Tallest under construction, approved and proposed Edit
This is a list of Towers U/C, approved and proposed in Canary Wharf
|Riverside South, Tower 1||236||774||45||Canary Wharf||Under Construction|
|North QuayTower 1||221||727||44||Canary Wharf||Approved|
|Heron Quays West Tower 1||214||702||40||Canary Wharf||Approved|
|The Pride||209||680||63||Canary Wharf||Proposed|
|Wood Wharf||206||671||51||Canary Wharf||Approved|
|North Quay Tower 3||203||667||38||Canary Wharf||Approved|
|Heron Quays West||198||649||34||Canary Wharf||Approved|
|One Park Place||197||647||45||Canary Wharf||Approved|
|Wood Wharf||194||637||40+||Canary Wharf||Approved|
|Riverside South, Tower 2||189||610||38||Canary Wharf||Under Construction|
|Wood Wharf]||187||604||30 +||Canary Wharf||Approved|
|Heron Quays West Tower 2||157||515||29||Canary Wharf||Approved|
|Wood Wharf||154||506||30 +||Canary Wharf||Approved|
Canary Wharf is a major transport hub for connections to central London and elsewhere.
- Docklands Light Railway runs services from Canary Wharf DLR station, opened in 1991, and Heron Quays DLR station.
- Canary Wharf tube station opened on the newly extended Jubilee Line in 2000, providing London Underground services to central London and Stratford.
- River boat connections from Canary Wharf Pier are managed by London River Services and operated by Thames Clipper. Services include a regular commuter catamaran which goes to Greenwich and the O2 in the east, and to the City of London and Embankment, as well as a frequent ferry service to Rotherhithe.
- London City Airport is a few miles further to the east and can be accessed by bus, taxi and, since December 2005, DLR.
The sustainable transport charity Sustrans has proposed the construction of a bicycle and pedestrian swing bridge from Canary Wharf to Rotherhithe, and a feasibility study is underway.
Canary Wharf is one of the most important stations on the proposed Crossrail project, which would link the estate with Heathrow in the West and the Thames Gateway in the East. The Crossrail station, if built, will be situated in the North Dock and linked to the underground malls.
The most immediate impact of Canary Wharf has been to substantially increase land values in the surrounding area. This means that the Isle of Dogs, which had previously been seen as suited only for low density light industrial development, has been up-rated. Projects like South Quay Plaza and West India Quay are a direct consequence of this. More recently, Canary Wharf has opened the path for other developments in East London such as Stratford City and Greenwich Peninsula. It has given fresh impetus to already well established residential construction, especially of owner occupier apartments and townhouses.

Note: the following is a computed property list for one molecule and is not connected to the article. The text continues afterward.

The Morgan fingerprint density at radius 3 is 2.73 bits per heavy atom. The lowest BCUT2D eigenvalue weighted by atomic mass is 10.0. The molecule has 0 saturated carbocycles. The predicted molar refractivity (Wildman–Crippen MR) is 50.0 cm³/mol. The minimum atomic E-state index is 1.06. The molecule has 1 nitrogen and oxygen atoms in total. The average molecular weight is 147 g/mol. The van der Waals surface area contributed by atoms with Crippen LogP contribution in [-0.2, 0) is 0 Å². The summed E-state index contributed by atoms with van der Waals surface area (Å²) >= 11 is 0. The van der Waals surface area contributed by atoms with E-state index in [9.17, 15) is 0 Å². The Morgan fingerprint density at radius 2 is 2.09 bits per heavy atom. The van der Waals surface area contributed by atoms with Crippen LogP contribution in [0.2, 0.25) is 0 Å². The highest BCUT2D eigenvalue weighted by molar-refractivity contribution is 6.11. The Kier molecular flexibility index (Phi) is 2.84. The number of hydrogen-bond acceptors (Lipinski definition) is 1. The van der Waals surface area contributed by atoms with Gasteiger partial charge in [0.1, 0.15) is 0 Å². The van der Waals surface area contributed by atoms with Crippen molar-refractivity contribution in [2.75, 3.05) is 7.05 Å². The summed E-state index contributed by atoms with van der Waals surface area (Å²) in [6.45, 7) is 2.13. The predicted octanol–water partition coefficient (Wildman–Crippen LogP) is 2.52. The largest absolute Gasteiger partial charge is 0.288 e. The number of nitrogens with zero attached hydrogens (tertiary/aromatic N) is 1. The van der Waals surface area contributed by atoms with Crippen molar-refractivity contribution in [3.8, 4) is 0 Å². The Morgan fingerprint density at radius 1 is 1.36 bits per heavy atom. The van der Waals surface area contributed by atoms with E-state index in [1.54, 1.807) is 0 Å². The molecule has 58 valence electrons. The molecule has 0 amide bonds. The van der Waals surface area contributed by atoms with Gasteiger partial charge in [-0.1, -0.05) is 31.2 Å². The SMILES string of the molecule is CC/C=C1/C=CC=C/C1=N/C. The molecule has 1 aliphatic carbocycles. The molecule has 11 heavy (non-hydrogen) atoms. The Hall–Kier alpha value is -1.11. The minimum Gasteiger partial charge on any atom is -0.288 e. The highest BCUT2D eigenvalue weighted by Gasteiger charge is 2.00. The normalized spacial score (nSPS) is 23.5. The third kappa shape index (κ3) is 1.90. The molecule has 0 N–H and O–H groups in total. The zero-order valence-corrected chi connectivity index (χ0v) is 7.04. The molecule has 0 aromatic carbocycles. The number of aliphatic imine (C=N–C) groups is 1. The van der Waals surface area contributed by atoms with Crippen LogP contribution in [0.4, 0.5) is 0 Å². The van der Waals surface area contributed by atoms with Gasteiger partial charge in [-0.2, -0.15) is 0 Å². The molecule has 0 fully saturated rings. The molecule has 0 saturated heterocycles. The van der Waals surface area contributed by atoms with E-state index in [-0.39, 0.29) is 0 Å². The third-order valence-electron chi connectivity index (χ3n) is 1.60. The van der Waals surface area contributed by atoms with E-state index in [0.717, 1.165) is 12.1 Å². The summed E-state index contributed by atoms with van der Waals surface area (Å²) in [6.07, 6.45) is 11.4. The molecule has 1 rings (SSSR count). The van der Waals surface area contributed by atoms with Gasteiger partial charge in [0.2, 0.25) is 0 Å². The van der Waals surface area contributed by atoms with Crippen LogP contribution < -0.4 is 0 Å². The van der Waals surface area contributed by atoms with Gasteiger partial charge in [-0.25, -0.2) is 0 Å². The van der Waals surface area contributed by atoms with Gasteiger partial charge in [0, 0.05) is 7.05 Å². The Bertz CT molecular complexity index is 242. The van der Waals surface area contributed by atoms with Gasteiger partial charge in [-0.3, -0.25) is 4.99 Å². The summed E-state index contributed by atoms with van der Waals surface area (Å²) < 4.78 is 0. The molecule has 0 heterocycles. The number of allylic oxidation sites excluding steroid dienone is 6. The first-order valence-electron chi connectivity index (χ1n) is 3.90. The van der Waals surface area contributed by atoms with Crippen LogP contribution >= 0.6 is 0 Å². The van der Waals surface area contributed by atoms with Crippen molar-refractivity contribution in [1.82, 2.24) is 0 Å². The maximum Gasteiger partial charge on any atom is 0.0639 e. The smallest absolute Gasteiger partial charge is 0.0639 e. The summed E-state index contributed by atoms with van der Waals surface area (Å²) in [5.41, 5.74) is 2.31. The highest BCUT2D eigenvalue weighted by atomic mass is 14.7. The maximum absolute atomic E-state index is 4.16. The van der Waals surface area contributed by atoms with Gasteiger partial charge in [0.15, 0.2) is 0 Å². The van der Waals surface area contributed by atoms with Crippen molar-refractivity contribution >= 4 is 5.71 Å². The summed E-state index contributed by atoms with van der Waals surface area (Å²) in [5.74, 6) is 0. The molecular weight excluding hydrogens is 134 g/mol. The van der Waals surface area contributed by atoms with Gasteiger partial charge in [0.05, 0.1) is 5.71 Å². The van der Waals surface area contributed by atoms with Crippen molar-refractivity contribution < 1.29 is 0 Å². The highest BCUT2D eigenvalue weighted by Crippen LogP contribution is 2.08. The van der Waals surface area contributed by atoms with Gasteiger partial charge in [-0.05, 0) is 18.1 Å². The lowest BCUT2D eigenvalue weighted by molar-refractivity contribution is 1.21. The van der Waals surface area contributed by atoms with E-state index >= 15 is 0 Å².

At the metropolitan level, Canary Wharf was, and remains, a direct challenge to the primacy of the City of London as the UK's principal centre for the finance industry. Relations between Canary Wharf and the City of London Corporation have frequently been strained, with the City accusing Canary Wharf of poaching tenants, and Canary Wharf accusing the City of not catering to occupier needs.
Canary Wharf's national significance comes from what it replaces: the former docks were, as recently as 1961, the busiest in the world. They served huge industrial areas of east London and beyond. Both the docks and much of that industrial capacity are gone, with employment shifting to the kind of service industry accommodated in office buildings. In this respect, Canary Wharf could be cited as the strongest single symbol of the changed economic geography of the United Kingdom.
Its symbolic importance was demonstrated on 9 February 1996 when the IRA detonated a bomb near South Quay DLR station, killing two people, destroying part of the South Quay Plaza development and damaging several nearby buildings. The bomb ended a 17-month ceasefire.
In 2007, the project made headlines again when the tower at 8 Canada Place sold for £1.1 billion, setting a new record for commercial real estate in London.
Recently, Canary Wharf has gained unwelcome notoriety by banning a demonstration highlighting poor pay for office cleaners. Director Ken Loach, whose film Bread and Roses inspired the march, denounced the ban as "despicable".